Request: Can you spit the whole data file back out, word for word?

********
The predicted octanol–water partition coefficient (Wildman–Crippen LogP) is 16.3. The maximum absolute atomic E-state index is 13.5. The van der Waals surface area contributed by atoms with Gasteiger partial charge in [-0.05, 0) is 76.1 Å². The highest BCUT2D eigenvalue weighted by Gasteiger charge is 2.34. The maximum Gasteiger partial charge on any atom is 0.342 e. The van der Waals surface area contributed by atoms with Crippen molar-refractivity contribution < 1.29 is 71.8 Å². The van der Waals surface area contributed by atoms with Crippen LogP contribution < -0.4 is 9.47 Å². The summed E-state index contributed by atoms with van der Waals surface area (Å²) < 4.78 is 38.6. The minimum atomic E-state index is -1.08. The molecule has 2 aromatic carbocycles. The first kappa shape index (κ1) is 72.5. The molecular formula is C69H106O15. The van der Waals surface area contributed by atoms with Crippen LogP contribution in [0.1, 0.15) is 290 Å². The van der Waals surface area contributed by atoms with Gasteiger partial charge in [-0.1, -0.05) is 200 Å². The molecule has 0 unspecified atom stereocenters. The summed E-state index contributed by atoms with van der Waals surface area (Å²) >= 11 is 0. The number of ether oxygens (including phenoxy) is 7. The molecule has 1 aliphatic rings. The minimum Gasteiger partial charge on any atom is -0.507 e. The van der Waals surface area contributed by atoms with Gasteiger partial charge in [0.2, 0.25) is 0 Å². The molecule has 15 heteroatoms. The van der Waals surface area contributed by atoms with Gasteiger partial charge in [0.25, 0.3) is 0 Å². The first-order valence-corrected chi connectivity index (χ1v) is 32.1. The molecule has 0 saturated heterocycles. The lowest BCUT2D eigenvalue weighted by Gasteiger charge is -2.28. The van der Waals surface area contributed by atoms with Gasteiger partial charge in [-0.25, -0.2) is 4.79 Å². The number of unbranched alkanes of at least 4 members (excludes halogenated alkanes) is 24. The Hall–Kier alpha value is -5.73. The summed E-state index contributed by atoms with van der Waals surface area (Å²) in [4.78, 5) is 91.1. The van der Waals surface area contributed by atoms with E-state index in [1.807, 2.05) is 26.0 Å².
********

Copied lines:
The predicted octanol–water partition coefficient (Wildman–Crippen LogP) is 16.3. The maximum absolute atomic E-state index is 13.5. The van der Waals surface area contributed by atoms with Gasteiger partial charge in [-0.05, 0) is 76.1 Å². The highest BCUT2D eigenvalue weighted by Gasteiger charge is 2.34. The maximum Gasteiger partial charge on any atom is 0.342 e. The van der Waals surface area contributed by atoms with Crippen molar-refractivity contribution < 1.29 is 71.8 Å². The van der Waals surface area contributed by atoms with Crippen LogP contribution < -0.4 is 9.47 Å². The summed E-state index contributed by atoms with van der Waals surface area (Å²) < 4.78 is 38.6. The minimum atomic E-state index is -1.08. The molecule has 2 aromatic carbocycles. The first kappa shape index (κ1) is 72.5. The molecular formula is C69H106O15. The van der Waals surface area contributed by atoms with Crippen LogP contribution in [0.1, 0.15) is 290 Å². The van der Waals surface area contributed by atoms with Gasteiger partial charge in [-0.1, -0.05) is 200 Å². The molecule has 0 unspecified atom stereocenters. The summed E-state index contributed by atoms with van der Waals surface area (Å²) >= 11 is 0. The number of ether oxygens (including phenoxy) is 7. The molecule has 1 aliphatic rings. The minimum Gasteiger partial charge on any atom is -0.507 e. The van der Waals surface area contributed by atoms with Gasteiger partial charge in [0.2, 0.25) is 0 Å². The molecule has 15 heteroatoms. The van der Waals surface area contributed by atoms with Gasteiger partial charge in [0.25, 0.3) is 0 Å². The first-order valence-corrected chi connectivity index (χ1v) is 32.1. The molecule has 0 saturated heterocycles. The lowest BCUT2D eigenvalue weighted by Gasteiger charge is -2.28. The van der Waals surface area contributed by atoms with Gasteiger partial charge in [-0.25, -0.2) is 4.79 Å². The number of unbranched alkanes of at least 4 members (excludes halogenated alkanes) is 24. The Hall–Kier alpha value is -5.73. The summed E-state index contributed by atoms with van der Waals surface area (Å²) in [4.78, 5) is 91.1. The van der Waals surface area contributed by atoms with E-state index in [1.807, 2.05) is 26.0 Å².